Laurel himself recounts how they were able to change the attitude of the nanays towards their enterprise: “My idea was really to change their views–to create a paradigm shift. I patiently explained to them that if they can give value to the work and give even more added value by designing it well and giving it an aesthetic touch, they can make the product command a good price.”

All these attitude-changing efforts paid off handsomely. The fashion designer rags the women made sold very well, drawing such high-profile customers and fans as Kris Aquino, Celine Lopez, Lucy Torres- Gomez, and many more celebrities. The R2R management has become so confident of the quality of the designer rags that they are hoping they would one day get to Hollywood and be sported by the likes of Angelina Jolie.

The R2R management believes that what makes their designer rag products click is not only the brand or the name behind it but, even more important, also the heartwarming success story behind the enterprise.

We didn’t want to approach the merchandise as a ‘pity buy‘,” says Mark Ruiz, an Ateneo de Manila University management professor and R2R’s vice president for marketing. “Instead, we approached it as a product that people would really want to buy and use because it was worth their money. On top of that, of course, there’s the really powerful human story of the caring and passion that went into the product’s making.”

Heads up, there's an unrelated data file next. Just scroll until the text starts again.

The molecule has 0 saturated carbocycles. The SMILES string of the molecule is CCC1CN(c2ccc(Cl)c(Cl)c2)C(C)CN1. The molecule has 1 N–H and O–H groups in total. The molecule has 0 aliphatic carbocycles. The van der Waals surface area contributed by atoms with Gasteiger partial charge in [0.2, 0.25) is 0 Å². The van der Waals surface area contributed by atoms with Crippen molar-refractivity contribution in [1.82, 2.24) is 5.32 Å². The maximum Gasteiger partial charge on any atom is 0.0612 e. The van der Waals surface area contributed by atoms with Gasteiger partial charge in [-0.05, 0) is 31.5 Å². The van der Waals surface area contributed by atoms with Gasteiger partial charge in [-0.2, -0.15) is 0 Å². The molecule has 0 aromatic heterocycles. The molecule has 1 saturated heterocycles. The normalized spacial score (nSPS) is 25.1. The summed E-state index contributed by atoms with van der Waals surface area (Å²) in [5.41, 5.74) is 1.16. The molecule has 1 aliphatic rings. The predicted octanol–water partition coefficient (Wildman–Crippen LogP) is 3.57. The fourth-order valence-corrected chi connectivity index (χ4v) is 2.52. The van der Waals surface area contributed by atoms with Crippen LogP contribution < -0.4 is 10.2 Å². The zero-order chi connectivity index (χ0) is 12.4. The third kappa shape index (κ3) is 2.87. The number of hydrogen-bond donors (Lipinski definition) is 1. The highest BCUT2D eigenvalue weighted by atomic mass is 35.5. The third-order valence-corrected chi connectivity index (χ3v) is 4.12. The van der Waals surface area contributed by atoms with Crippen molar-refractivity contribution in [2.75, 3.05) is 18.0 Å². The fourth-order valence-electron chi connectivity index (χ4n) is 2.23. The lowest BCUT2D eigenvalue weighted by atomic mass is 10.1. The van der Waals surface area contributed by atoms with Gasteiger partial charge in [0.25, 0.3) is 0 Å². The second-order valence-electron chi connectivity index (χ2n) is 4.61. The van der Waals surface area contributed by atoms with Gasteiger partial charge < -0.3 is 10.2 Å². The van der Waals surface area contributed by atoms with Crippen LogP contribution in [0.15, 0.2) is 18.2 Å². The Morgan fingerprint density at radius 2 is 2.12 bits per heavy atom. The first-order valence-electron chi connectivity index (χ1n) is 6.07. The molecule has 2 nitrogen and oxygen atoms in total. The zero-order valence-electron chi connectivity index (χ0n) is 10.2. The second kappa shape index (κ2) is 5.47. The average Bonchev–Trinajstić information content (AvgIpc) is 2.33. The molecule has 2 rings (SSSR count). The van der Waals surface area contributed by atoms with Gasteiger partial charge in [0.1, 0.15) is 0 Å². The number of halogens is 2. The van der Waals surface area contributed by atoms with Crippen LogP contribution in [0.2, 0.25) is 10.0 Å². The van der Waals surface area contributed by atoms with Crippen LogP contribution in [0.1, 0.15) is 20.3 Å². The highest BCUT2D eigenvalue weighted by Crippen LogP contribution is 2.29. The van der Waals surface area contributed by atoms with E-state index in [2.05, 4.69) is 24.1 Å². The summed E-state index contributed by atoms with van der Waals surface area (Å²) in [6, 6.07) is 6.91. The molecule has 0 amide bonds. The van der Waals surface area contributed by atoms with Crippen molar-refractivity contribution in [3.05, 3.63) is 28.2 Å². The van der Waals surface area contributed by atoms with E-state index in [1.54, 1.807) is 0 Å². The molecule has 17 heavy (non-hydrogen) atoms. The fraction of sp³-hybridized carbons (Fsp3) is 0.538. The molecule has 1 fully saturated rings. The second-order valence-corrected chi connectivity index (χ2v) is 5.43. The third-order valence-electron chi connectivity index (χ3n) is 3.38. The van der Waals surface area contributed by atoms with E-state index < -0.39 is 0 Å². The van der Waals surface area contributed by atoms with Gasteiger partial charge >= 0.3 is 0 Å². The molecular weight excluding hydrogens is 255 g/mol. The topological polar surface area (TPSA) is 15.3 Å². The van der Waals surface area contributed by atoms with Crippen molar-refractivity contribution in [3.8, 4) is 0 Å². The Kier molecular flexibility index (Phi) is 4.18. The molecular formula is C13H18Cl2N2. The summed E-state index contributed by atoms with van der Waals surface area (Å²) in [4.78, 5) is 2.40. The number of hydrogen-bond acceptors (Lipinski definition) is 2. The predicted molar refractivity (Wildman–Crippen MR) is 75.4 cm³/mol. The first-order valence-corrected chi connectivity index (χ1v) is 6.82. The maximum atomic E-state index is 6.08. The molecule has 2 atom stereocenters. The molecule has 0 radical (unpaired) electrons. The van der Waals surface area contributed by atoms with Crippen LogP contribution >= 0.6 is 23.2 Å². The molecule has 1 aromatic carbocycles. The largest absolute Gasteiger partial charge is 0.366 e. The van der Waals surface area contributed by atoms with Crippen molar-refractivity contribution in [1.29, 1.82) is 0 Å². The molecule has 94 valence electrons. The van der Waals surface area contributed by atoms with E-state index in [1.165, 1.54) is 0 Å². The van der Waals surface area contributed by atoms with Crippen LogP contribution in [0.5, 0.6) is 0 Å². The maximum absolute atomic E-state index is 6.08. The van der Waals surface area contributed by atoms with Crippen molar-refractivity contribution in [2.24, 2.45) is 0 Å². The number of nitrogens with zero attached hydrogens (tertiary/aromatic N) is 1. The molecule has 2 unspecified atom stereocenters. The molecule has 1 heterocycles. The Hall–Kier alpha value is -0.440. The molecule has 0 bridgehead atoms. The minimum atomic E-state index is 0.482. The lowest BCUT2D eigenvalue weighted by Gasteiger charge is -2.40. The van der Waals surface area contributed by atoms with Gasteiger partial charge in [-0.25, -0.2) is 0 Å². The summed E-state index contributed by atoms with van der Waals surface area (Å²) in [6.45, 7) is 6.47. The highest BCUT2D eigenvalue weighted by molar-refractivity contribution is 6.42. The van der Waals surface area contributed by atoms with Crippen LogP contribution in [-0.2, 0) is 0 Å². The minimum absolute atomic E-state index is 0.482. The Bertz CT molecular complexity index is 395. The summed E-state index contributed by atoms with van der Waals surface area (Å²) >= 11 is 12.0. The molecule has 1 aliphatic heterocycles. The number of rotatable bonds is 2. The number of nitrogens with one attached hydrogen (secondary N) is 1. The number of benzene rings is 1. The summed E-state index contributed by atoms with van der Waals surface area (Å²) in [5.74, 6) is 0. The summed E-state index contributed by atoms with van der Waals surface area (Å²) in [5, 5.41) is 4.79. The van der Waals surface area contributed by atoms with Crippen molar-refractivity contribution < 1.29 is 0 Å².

Aside from Rajo Laurel, several other first-rate professionals volunteered their services to make the R2R product launch possible. Among them were Jake Versoza for photography, Krista Ranillo for endorsements, Maylin Vergara of the beauty salon Propaganda for makeup and styling, popular events director Robbie Carmona, and the models from the Philippines’ Next Top Model search who graced the R2R launching event.

With such star-studded support, R2R was able to parley its initial capital P20,000 in the designer rag products into sales revenues reaching P200,000 during the first three months alone. The market demand for the products has been growing since then, so R2R has been steadily expanding production.

Bam Aquino, a media personality and well-known social entrepreneur who is one of R2R’s board members, is convinced that they did something right by establishing a social enterprise instead of a nonprofit organization.

Part of R2R’s long-range plans is to also venture into men’s accessories and home accessories for both the domestic and export markets.

Bro. Javy makes this observation about R2R’s social enterprise model: “It’s a win-win formula. The Payatas women earn more, and the investors hopefully would earn more over time, certainly more than what they could make from time deposits or from putting up other enterprises. The adage ‘A high tide raises all boats’ rings true here.”

Indeed, the experience of R2R has shown that in social development, encouraging productive social partnerships between and across sectors is much better than espousing one-way philanthropy and charitable dole outs to the poor. This is because such productive social partnerships teach people to experiment, to innovate, and to compete well with other businesses to survive and thrive.